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Audit finds “MTA’s expanding subway diversions headed down a wasteful, confusing track”

August 1, 2011

A joint audit of the MTA was released by New York State Comptroller Thomas DiNapoli and New York City Comptroller John Liu on July 31. The report, which is the first joint audit of the MTA by the state and city comptollers in more than 10 years, criticized the authority and its New York City Transit division for unproductive and over budget subway service diversions that often leave riders with little explanation or instructions for alternate travel routes. As the New York Times noted, “the audit examined work orders from Jan. 1, 2009, through July 14, 2010, and found that work often started late and ended early, costing the agency $10.5 million. Auditors attributed an additional $26.6 million in overruns to the failure of transit officials to monitor expenses.”

In a press release announcing the report, Comptroller DiNapoli stated that “When the MTA fails to manage its service diversions properly, it’s more than an inconvenience; it’s a waste of taxpayer money and it derails local businesses. Our audit found that MTA’s service diversions are increasing in frequency and leaving taxpayers on the hook for millions of dollars in cost overruns. The subway system is showing its age, but the MTA has to do a better job managing all aspects of these diversions, from rider notification to budgeting.” Comptroller Liu echoed these sentiments, commenting that “Sadly this confirms the nagging suspicion of riders, residents and business owners alike, that subway service is taken down more than necessary. The MTA must understand that the City never sleeps and weekend service is neither ancillary nor expendable. We expect the MTA to maintain and repair the tracks, while keeping disruptions to a minimum.”

In response to the audit, a spokesman for New York City Transit told the New York Times that “Due to the 24-hour, seven-day-a-week operation of the subway system, planned service diversions are necessary in order to perform maintenance and capital work. We make every effort to minimize customer inconvenience by coordinating work — performing multiple jobs in the same area so that we do not have to go back again. However, some projects are extremely involved, requiring several shutdowns.” The New York Post reported that New York City Transit President Thomas Prendergast “acknowledged some ‘inherent inefficiency’ in diversion procedures, but insisted that many shutdowns were unavoidable in the non-stop system.”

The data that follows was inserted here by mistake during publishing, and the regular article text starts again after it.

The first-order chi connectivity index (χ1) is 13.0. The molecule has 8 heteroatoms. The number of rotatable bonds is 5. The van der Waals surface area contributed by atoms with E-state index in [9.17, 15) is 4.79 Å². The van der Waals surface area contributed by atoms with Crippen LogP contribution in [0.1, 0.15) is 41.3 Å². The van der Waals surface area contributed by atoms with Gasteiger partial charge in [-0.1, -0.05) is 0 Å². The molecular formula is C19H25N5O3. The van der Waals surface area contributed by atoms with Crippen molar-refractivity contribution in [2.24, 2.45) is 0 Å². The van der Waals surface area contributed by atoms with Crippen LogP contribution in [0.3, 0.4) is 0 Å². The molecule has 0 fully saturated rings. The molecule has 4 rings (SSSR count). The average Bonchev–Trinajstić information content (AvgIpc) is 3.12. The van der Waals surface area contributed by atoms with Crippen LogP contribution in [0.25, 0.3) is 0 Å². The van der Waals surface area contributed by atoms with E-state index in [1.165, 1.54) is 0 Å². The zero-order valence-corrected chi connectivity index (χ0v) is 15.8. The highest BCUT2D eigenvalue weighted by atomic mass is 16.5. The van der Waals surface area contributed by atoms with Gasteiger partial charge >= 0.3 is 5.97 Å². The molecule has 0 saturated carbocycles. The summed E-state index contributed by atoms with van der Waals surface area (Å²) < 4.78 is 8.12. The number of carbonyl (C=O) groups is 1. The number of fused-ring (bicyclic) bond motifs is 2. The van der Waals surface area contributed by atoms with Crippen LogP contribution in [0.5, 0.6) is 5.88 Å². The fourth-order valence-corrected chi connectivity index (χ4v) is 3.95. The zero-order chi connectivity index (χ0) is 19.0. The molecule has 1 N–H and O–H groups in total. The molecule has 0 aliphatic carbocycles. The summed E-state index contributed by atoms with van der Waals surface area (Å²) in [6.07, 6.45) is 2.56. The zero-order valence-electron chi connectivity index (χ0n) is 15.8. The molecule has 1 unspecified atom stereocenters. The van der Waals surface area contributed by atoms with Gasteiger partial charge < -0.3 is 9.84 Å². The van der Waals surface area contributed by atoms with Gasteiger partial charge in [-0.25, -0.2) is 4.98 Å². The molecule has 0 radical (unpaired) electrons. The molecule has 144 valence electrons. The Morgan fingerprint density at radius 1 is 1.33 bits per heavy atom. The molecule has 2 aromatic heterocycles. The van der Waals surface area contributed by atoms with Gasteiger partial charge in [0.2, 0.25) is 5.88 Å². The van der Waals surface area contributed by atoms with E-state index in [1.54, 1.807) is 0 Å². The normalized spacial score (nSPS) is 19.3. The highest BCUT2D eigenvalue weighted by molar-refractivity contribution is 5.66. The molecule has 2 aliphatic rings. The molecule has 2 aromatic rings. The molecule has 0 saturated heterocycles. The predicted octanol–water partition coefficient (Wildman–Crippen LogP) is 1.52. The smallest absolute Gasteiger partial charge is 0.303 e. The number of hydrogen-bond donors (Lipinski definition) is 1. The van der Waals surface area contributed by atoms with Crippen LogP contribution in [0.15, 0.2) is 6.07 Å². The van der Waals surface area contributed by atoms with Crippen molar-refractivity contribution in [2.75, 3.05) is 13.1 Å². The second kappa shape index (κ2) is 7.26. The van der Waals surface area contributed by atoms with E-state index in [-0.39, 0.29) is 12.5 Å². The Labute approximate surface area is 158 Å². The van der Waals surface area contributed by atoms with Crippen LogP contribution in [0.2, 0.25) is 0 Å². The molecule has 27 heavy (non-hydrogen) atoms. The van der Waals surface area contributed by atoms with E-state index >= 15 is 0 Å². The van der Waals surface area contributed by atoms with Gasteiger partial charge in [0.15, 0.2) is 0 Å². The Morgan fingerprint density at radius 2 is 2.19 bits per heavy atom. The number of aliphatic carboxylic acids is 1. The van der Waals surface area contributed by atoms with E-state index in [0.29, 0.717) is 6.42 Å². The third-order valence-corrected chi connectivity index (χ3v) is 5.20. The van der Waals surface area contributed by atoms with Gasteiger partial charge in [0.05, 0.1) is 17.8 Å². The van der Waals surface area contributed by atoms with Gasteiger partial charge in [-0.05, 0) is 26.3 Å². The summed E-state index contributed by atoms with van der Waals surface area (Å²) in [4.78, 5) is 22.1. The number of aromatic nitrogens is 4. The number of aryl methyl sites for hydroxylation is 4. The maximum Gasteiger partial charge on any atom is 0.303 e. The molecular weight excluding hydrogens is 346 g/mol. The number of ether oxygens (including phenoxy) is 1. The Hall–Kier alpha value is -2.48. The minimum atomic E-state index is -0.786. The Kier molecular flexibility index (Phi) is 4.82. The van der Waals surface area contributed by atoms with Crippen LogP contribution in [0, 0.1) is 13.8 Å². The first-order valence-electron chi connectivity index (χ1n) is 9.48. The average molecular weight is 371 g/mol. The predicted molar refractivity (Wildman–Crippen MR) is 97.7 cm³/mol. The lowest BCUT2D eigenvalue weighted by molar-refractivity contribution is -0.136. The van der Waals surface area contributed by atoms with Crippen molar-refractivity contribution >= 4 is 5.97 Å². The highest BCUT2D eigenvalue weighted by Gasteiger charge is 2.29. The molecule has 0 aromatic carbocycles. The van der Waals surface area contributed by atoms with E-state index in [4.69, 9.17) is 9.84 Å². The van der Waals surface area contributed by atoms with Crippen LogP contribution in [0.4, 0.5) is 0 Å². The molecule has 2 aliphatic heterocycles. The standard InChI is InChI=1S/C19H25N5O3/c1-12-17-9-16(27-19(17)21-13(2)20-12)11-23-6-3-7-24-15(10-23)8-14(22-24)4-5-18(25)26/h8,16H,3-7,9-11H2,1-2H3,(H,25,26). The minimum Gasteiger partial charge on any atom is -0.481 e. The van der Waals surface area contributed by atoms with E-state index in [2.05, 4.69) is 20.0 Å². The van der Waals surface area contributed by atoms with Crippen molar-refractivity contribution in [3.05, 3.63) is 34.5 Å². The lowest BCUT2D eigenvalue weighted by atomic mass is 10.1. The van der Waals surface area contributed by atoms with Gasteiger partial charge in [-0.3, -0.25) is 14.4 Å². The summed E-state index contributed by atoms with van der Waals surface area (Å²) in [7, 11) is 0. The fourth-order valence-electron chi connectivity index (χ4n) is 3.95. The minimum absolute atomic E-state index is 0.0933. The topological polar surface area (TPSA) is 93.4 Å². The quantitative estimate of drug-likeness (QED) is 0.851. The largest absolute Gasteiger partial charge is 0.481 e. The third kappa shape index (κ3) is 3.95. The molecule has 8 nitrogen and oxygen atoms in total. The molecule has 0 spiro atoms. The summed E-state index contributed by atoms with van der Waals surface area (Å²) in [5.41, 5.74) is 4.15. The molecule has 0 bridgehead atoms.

Some of the audit’s key findings include:

  • Transit’s budget for advertising diversions is woefully inadequate and Transit management failed to notify riders of diversions consistently or effectively.
(MTA service change notices, via luluinnyc – Amy Dreher on Flickr.)
  • The frequency and duration of Transit’s subway diversions are increasing. Between 2008 and 2010, the number of weekend diversions rose from 47 to 74 and the number of diversions lasting for at least one month increased from 7 to 57.
  • Transit often reroutes riders’ trains even when no work is taking place. Unproductive work time ate up anywhere from 10 to 27% of the time trains were diverted, though there was no cost mitigation.
  • Spending on diversions is not properly managed. The Comptrollers reviewed 15 diversions covered by 12 contracts budgeted at $141.7 million. Four of these contracts went over budget by a combined $26.6 million and cost a total of $83.1 million.
  • Out of a sample of six diversions in which buses were used to transport the riding public, Transit management could not document how ridership estimates were used to decide how many buses to put into operation or for how long.

The joint audit also included five recommendations:

  1. The MTA and Transit should reevaluate the budget for alerting the riding public about planned subway service changes due to diversions.
  2. Expenditures for service diversions should be monitored and spending over budget amounts should be justified.
  3. Diversions should adhere to scheduled start and end times and normal subway service should be restored as soon as possible after diversion work is completed.
  4. Ridership data should be used to determine shuttle bus deployment for transporting riders during subway diversions.
  5. The MTA and Transit should adhere to federal law and transit procedures related to communicating with the public regarding diversions.
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